This letter came about as they prepared for the temporary stabilization of our three rear porches and realized that their condition is so bad that they couldn’t even start the process. In fact to underscore the poor condition of our porches the Porch People’s Senior Filed Superintendent and the Master Carpenter could literally snap off planks of wood in their hands. Once the planks tore away from the porch, they literally crumbled to dust in their hands. Porches do not become that fragile and in that dangerous of a condition over the course of four years.

Our porches are imminently hazardous. Please do not believe that as a condo board we have taken this decision lightly.

To underscore that point, I’m sending along a copy of the roof and porches cost analysis report that the board prepared to lay out the multiple proposals we received regarding the possibility of replacement vs. repair. Of the proposals brought before the board you can see that The Porch People’s estimate (included previously) beat the other estimates not only in price but also in the scope of work. If the board had gone with another vendor, we would have been responsible for hiring an architect and structural engineer at a far greater cost than what The Porch People specified in their all-inclusive price.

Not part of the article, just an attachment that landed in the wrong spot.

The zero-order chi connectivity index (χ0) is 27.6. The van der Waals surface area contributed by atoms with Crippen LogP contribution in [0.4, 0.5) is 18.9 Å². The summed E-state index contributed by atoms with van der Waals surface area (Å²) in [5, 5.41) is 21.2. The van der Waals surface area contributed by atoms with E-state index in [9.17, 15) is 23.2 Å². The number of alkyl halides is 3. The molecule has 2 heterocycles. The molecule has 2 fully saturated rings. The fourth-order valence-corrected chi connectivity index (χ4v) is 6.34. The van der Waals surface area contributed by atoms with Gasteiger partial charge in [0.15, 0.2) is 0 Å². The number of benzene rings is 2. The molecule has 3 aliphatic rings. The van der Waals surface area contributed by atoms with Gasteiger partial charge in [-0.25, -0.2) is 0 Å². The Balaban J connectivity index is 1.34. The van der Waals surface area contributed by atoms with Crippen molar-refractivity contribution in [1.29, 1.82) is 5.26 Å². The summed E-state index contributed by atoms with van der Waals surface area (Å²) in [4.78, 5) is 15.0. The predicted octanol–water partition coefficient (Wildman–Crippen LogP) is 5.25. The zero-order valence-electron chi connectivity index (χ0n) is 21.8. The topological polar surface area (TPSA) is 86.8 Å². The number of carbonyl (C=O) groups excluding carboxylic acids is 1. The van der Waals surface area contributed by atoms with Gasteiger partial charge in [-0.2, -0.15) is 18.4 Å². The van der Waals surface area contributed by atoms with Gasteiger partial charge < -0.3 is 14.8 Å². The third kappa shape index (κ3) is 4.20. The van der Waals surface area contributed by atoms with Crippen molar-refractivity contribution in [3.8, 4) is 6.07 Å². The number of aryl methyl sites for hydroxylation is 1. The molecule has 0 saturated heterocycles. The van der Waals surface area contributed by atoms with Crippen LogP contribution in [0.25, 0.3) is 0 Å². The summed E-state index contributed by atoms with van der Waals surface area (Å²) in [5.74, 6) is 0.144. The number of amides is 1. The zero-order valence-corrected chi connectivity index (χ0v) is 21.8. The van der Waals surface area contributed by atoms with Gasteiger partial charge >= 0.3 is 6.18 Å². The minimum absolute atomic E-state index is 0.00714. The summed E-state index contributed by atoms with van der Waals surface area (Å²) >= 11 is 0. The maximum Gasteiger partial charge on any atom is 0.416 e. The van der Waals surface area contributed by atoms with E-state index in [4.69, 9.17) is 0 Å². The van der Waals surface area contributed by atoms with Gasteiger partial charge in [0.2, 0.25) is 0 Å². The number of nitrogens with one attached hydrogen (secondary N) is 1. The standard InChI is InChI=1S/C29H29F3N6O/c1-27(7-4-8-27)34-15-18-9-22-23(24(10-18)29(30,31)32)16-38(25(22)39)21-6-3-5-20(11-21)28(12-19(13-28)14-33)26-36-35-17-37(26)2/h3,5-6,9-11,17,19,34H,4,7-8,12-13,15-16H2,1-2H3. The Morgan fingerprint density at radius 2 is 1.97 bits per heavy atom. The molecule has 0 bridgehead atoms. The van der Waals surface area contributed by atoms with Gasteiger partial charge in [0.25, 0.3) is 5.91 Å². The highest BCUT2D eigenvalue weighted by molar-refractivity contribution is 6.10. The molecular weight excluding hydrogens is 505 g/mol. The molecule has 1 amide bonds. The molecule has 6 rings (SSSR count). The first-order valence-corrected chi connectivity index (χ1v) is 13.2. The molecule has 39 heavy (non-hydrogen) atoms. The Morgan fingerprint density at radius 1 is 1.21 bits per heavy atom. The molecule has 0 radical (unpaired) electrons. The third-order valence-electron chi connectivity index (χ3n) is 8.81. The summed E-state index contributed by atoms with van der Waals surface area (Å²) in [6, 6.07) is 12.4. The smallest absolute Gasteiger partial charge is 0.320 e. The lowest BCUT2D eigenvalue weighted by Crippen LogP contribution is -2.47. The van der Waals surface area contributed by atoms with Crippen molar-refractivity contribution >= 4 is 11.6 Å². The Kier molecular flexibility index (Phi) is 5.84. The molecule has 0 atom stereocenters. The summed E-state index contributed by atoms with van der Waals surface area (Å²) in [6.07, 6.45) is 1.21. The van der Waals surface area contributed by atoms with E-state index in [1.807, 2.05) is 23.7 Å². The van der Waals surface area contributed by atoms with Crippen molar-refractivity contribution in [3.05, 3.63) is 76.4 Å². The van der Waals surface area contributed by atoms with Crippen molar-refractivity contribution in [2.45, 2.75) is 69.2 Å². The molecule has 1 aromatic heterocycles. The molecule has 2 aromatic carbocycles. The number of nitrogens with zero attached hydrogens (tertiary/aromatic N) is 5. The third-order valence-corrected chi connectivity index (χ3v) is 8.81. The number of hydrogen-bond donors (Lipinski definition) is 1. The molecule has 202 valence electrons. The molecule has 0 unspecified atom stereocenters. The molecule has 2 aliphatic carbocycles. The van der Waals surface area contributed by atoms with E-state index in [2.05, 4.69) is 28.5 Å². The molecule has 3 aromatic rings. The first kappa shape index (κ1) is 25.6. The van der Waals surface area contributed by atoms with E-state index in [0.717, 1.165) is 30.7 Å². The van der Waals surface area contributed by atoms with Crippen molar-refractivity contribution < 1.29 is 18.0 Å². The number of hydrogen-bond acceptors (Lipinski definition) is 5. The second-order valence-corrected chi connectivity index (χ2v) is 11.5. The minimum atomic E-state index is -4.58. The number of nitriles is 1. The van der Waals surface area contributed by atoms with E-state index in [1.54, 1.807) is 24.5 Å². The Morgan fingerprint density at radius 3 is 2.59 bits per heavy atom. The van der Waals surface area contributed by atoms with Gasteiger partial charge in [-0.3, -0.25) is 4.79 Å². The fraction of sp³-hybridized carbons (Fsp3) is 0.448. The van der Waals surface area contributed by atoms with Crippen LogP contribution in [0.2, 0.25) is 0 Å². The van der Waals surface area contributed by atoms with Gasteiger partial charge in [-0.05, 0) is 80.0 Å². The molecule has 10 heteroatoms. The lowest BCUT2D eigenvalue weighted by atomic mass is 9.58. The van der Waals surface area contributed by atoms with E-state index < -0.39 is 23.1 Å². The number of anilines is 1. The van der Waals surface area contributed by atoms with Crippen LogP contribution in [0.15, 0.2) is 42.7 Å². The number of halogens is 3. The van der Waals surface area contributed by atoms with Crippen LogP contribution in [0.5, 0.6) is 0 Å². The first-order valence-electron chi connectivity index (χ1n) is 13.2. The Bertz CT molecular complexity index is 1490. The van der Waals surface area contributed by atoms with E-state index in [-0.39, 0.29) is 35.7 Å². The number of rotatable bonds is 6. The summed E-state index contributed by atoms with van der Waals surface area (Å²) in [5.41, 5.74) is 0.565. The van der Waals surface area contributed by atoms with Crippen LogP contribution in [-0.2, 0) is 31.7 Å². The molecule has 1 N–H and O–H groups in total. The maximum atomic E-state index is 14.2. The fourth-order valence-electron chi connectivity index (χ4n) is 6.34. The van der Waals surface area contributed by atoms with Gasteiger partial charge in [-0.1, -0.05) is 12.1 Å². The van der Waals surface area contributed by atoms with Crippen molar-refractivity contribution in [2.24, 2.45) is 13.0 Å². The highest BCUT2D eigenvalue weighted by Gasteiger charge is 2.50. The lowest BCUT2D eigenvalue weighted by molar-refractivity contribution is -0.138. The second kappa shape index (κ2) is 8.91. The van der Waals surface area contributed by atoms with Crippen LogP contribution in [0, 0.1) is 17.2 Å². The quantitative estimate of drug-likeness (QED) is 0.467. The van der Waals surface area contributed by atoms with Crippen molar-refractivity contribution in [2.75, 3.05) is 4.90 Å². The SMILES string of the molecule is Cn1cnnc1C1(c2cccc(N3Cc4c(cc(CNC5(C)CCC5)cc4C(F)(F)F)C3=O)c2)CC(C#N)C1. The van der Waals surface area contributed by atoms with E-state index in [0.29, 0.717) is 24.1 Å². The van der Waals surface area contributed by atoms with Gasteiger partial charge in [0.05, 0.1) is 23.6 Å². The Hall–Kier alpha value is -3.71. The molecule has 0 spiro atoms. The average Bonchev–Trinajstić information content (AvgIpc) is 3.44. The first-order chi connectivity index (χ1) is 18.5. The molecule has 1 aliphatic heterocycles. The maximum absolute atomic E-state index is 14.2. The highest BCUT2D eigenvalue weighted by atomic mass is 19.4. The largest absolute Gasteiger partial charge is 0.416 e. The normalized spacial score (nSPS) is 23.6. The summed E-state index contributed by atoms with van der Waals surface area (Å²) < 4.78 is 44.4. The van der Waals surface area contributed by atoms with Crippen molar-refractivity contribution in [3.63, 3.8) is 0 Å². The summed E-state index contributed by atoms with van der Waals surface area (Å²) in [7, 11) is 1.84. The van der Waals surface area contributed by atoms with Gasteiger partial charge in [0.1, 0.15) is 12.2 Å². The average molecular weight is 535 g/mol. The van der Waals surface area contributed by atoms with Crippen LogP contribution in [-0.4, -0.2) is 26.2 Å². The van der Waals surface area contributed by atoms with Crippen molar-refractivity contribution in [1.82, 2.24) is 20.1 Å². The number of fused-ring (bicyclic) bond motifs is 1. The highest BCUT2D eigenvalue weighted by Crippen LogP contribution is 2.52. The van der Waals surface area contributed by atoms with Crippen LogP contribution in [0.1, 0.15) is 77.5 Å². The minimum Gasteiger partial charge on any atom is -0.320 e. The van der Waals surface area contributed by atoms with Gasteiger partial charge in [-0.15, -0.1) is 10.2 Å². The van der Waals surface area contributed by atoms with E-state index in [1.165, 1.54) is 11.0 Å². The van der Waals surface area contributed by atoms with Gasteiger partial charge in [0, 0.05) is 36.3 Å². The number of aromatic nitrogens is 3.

Such a decision would have been poorly thought out and a waste of association money. Furthermore, if we had not done our due diligence with respect to an appropriate, licensed and cost effective porch vendor, I highly doubt that any financial institution would have given us a loan to start the work.

I would also like to correct a misstatement in my initial complaint. I stated that company Mr. XXXX owned a management company that managed a rental building at 79th & Colfax. I meant to state that the building was located at 75th & Colfax. That small misstatement notwithstanding, the paperwork still shows that Mr. XXXX not only mismanaged the building at 75th and Colfax but also blatantly ignored his fiduciary duties as our registered agent and condominium board president. While I’m sorry to hear that Mr. XXXX’s mother was ill, that is no defense against repeated attempts by the city to not only contact him as the head of III CD Management.